Fast Labs chases quicker RF decrypts
The Intelligence Advanced Research Projects Activity (IARPA) organisation, part of the Office of the Director of National Intelligence in the US, has selected BAE Systems to develop faster methods of decrypting RF signals.
The aim is to ‘quickly and accurately help secure mission-critical information’ for the DoD and US intelligence agencies, BAE Systems noted in a 2 February statement.
Its Fast Labs R&D unit will use AI and machine-learning techniques to identify signals in the RF spectrum.
‘The technology will provide enhanced situational awareness, help to target threats, and secure communications against malicious attacks,’ BAE Systems added.
The IARPA-awarded contract forms part of the Securing Compartmented Information with Smart Radio Systems programme, which aims to develop smart radio techniques that securely generate, store, use, transmit and receive data even in uncontrolled environments.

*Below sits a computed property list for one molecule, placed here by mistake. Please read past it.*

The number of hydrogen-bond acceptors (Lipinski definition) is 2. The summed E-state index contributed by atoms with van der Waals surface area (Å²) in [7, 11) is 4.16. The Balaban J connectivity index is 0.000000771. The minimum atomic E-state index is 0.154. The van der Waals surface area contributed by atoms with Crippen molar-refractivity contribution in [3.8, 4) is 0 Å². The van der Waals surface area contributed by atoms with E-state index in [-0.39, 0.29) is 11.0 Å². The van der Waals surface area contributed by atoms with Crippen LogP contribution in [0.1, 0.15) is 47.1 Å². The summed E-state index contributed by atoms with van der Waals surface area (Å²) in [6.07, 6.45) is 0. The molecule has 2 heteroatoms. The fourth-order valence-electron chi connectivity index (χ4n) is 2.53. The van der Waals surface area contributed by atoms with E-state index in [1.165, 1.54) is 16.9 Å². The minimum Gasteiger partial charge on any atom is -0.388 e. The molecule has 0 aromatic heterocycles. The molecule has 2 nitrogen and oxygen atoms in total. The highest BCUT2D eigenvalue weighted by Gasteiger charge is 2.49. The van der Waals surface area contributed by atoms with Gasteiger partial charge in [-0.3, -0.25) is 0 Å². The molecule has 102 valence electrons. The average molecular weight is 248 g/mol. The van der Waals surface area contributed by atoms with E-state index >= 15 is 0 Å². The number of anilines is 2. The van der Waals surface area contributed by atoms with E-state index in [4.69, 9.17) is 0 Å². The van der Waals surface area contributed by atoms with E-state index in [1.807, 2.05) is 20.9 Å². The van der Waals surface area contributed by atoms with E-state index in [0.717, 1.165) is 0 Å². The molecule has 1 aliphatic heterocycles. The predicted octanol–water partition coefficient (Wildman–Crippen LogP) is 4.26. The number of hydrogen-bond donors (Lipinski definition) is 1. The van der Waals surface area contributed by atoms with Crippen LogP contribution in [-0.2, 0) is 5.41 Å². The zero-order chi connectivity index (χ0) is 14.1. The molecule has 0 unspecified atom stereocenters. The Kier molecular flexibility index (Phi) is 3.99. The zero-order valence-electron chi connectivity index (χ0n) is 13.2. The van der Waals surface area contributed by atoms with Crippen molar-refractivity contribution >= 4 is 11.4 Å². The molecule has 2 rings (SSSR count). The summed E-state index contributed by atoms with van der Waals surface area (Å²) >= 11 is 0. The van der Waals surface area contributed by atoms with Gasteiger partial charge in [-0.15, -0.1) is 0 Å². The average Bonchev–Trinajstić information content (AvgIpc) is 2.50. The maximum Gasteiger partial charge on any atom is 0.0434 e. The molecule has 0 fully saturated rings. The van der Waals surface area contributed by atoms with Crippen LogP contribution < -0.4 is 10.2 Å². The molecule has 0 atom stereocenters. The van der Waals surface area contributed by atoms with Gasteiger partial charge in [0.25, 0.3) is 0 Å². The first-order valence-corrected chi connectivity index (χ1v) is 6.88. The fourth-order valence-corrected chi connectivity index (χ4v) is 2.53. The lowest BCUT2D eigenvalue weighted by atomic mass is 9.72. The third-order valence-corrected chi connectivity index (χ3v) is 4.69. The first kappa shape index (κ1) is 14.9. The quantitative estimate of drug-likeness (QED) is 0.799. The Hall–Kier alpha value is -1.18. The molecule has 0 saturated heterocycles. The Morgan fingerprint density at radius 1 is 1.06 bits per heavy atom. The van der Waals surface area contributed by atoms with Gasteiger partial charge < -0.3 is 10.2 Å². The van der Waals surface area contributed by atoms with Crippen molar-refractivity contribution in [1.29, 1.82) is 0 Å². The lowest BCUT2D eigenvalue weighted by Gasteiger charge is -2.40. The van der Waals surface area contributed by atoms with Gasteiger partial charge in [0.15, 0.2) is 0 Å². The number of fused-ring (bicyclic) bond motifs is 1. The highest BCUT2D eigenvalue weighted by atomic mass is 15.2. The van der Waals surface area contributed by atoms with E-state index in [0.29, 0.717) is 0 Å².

Complex RF anomalies and unexpected signals therefore need to be detected and characterised. Specific types of anomalies include hidden, altered, or mimicked signals, and ‘abnormal unintended emissions’, BAE Systems stated.
More from Digital Battlespace
In the latest episode of the Five Eyes Connectivity podcast, we look at the next generation of communications, asking how the Five Eyes can best harness technological advantages, while protecting themselves against emerging threats.
Thales is supplying the US Army with its AN/PRC-148C tactical radio under the Combat Net Radio programme to replace SINCGARS.
The MiTSPI nTTU-2600 is designed for use in SWaP-constrained applications such as missile tests.
The Scorpion HMD will ultimately become ‘the common HMD’ solution for Air National Guard and USAF Reserve F-16 pilots, Thales claims.